But in the days to come, she realizes her first instincts were correct, as the boy is three inches shorter than her son, and has been circumcised. Jones attempts to explain away the obvious differences with varied excuses that do little to placate Christine, while the boy continues to extend the ruse, only adding to the stressful situation.

Determined to build a case proving the police have not found her son, Christine crosses paths with Rev. Gustav Briegleb (John Malkovich), a local preacher and radio talk show host, who is a vocal critic of the violent and corrupt police force. He immediately believes Christine is right, but warns her of the risks involved in going against the police department.

Where the plot goes from there is best left unsaid, but the story certainly paints an unseemly portrait of the hierarchy of the L.A. police force in the late 1920s and early 1930s. Donovan is quite good as the bullheaded captain, who refuses to admit the department’s mistake, and seeks to simply make the problem go away rather than do his job.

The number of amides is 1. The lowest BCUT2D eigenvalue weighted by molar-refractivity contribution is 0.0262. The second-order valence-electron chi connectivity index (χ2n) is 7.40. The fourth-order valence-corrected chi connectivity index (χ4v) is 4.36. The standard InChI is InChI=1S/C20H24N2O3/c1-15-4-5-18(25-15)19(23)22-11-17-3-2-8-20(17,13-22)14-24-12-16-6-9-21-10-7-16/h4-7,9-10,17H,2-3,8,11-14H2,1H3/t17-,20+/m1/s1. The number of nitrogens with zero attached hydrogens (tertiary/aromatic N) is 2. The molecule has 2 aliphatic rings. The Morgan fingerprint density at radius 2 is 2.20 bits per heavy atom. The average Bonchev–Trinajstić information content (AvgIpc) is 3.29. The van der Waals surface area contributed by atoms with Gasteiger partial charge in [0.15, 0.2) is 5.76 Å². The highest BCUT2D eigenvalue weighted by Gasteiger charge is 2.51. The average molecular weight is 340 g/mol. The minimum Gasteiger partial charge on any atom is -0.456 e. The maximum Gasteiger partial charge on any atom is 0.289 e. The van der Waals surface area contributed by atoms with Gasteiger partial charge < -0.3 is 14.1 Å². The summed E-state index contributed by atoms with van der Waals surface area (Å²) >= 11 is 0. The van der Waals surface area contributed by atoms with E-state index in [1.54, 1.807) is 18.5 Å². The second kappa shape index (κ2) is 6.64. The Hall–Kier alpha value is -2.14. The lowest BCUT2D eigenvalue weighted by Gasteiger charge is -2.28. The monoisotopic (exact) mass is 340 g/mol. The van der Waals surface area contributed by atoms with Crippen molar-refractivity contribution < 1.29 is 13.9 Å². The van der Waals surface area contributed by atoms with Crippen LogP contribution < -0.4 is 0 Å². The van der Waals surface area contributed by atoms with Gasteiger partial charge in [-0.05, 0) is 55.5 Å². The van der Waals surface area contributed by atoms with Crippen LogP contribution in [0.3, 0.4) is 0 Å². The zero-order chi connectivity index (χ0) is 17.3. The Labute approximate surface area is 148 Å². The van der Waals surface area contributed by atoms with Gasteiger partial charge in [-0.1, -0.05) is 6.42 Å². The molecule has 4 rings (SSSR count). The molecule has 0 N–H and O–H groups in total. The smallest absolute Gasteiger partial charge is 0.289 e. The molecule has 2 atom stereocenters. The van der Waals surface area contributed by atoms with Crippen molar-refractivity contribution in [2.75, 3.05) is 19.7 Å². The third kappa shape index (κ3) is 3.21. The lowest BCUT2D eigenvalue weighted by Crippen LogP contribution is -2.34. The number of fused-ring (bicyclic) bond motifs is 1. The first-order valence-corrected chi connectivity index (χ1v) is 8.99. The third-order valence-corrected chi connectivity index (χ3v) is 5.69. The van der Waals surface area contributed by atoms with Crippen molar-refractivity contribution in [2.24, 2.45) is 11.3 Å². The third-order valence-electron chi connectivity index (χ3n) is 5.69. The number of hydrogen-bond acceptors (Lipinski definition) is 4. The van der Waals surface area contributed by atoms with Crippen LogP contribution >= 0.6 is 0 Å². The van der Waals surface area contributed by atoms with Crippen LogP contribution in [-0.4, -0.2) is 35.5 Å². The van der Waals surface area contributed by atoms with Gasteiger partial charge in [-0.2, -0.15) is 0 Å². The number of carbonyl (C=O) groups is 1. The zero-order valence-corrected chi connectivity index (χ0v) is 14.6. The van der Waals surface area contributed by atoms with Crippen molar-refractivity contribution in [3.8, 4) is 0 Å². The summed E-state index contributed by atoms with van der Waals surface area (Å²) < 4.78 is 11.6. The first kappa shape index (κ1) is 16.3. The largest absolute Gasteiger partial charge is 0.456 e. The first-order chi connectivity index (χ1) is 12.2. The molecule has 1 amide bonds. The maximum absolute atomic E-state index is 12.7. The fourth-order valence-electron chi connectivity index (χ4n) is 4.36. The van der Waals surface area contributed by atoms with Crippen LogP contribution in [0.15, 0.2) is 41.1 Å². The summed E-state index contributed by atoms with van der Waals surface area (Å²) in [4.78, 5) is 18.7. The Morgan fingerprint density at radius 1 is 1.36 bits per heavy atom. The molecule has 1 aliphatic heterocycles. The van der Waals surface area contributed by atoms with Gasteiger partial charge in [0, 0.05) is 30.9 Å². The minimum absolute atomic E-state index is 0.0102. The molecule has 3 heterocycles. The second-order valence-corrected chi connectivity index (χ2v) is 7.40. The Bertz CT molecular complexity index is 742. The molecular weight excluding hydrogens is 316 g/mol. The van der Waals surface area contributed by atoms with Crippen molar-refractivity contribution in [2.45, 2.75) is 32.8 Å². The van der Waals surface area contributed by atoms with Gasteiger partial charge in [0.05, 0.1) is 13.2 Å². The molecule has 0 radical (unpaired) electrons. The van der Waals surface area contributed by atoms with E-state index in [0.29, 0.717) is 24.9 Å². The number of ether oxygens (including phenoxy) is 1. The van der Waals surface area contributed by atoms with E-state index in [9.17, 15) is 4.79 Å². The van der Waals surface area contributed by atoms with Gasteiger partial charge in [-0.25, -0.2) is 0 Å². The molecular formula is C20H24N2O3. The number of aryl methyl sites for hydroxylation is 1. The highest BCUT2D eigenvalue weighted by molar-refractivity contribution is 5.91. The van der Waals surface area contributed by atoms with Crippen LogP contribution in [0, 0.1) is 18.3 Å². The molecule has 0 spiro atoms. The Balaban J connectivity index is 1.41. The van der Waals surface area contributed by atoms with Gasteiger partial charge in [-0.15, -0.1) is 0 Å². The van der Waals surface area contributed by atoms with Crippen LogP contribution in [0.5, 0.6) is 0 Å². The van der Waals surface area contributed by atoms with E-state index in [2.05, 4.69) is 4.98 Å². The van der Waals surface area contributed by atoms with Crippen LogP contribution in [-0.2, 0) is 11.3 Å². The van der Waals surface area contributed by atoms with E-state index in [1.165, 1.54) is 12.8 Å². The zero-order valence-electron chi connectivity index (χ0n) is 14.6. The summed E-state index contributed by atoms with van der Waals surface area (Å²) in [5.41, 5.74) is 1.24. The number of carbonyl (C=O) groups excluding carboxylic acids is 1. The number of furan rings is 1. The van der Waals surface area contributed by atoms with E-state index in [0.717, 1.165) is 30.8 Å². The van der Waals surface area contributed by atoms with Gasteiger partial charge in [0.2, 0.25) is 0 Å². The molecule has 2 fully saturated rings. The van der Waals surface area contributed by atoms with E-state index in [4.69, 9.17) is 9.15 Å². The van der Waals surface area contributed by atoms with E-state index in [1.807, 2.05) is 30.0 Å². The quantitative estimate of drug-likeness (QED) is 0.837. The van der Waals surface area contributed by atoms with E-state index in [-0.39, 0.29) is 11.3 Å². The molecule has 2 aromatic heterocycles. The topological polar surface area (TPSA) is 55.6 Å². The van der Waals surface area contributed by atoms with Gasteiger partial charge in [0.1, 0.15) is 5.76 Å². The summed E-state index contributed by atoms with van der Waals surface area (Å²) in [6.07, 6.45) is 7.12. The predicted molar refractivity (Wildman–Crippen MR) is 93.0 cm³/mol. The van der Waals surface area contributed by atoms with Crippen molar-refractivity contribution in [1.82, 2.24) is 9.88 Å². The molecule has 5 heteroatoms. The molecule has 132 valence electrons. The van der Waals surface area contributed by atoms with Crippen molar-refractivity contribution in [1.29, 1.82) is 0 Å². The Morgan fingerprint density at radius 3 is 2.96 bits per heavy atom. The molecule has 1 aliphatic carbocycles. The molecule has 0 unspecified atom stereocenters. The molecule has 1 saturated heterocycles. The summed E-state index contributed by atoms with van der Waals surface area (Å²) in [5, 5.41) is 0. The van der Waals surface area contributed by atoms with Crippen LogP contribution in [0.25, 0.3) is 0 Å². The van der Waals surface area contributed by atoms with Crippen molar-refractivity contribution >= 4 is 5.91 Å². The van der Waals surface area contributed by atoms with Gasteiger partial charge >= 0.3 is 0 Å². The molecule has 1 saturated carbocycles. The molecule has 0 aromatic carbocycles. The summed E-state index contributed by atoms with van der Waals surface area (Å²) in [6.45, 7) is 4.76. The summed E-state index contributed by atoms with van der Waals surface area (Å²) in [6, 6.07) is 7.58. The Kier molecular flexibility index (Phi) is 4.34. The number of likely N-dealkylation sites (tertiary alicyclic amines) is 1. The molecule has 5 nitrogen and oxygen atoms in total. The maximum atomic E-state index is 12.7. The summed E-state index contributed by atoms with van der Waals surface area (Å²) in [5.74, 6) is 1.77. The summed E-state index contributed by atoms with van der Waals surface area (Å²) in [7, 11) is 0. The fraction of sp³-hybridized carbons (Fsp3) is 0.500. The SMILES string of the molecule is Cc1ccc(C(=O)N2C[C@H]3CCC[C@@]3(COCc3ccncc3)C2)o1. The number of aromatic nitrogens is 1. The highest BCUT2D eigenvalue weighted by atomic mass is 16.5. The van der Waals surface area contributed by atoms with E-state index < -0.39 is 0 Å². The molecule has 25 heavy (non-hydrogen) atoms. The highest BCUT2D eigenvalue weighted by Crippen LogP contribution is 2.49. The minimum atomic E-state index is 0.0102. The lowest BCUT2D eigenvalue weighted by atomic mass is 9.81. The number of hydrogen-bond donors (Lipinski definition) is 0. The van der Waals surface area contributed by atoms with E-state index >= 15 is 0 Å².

The film does a very good job of building up the components of the case and the aftermath of the fake son’s reveal, yet later court scenes involving Christine’s case against the police are largely, and surprisingly, devoid of much of an emotional payoff. A subplot involving Gordon Northcott, a strange motorist (Jason Butler Harner, practically oozing creepiness in his performance) and a criminal case being built against him becomes more of a focal point in the movie’s third act. This also introduces some sordid details to the story, which makes it a bit tougher to watch at times. Still, a number of the scenes involving Northcott are pretty compelling, thanks in large part to Harner’s performance and Eastwood’s straightforward visual style.

“Changeling” doesn’t quite pack the emotional punch it probably should, based on the material it involves, yet still shows a filmmaker near the top of his game. As Eastwood is set to turn 79 years old later this year, we should all be so fortunate to have something similar said about us.